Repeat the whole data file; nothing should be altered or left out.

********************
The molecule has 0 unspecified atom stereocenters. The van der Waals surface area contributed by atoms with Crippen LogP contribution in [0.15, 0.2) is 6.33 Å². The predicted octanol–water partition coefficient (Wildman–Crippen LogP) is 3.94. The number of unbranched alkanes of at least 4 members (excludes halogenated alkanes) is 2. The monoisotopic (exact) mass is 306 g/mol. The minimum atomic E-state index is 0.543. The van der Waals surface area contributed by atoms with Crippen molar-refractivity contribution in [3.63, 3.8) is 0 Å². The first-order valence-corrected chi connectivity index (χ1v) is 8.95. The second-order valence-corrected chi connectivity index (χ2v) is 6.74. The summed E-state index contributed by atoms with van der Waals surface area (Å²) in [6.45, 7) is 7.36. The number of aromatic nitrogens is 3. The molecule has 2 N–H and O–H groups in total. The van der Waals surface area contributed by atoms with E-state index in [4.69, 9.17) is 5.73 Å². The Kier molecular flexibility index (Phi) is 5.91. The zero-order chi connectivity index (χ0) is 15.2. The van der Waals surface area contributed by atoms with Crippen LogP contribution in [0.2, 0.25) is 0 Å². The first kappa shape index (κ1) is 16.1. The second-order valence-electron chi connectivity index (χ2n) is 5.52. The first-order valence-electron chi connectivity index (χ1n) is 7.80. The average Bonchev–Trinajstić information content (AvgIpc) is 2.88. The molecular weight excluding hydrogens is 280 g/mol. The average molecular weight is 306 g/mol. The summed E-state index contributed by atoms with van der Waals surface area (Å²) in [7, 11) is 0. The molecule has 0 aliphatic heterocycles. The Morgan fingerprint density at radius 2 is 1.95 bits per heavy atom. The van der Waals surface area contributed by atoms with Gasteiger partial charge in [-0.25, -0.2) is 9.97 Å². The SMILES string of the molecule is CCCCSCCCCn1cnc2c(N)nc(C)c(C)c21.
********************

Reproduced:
The molecule has 0 unspecified atom stereocenters. The van der Waals surface area contributed by atoms with Crippen LogP contribution in [0.15, 0.2) is 6.33 Å². The predicted octanol–water partition coefficient (Wildman–Crippen LogP) is 3.94. The number of unbranched alkanes of at least 4 members (excludes halogenated alkanes) is 2. The monoisotopic (exact) mass is 306 g/mol. The minimum atomic E-state index is 0.543. The van der Waals surface area contributed by atoms with Crippen molar-refractivity contribution in [3.63, 3.8) is 0 Å². The first-order valence-corrected chi connectivity index (χ1v) is 8.95. The second-order valence-corrected chi connectivity index (χ2v) is 6.74. The summed E-state index contributed by atoms with van der Waals surface area (Å²) in [6.45, 7) is 7.36. The number of aromatic nitrogens is 3. The molecule has 2 N–H and O–H groups in total. The van der Waals surface area contributed by atoms with E-state index in [4.69, 9.17) is 5.73 Å². The Kier molecular flexibility index (Phi) is 5.91. The zero-order chi connectivity index (χ0) is 15.2. The van der Waals surface area contributed by atoms with Crippen LogP contribution in [0.2, 0.25) is 0 Å². The first kappa shape index (κ1) is 16.1. The second-order valence-electron chi connectivity index (χ2n) is 5.52. The first-order valence-electron chi connectivity index (χ1n) is 7.80. The average Bonchev–Trinajstić information content (AvgIpc) is 2.88. The molecular weight excluding hydrogens is 280 g/mol. The average molecular weight is 306 g/mol. The summed E-state index contributed by atoms with van der Waals surface area (Å²) in [7, 11) is 0. The molecule has 0 aliphatic heterocycles. The Morgan fingerprint density at radius 2 is 1.95 bits per heavy atom. The van der Waals surface area contributed by atoms with Gasteiger partial charge in [-0.25, -0.2) is 9.97 Å². The SMILES string of the molecule is CCCCSCCCCn1cnc2c(N)nc(C)c(C)c21.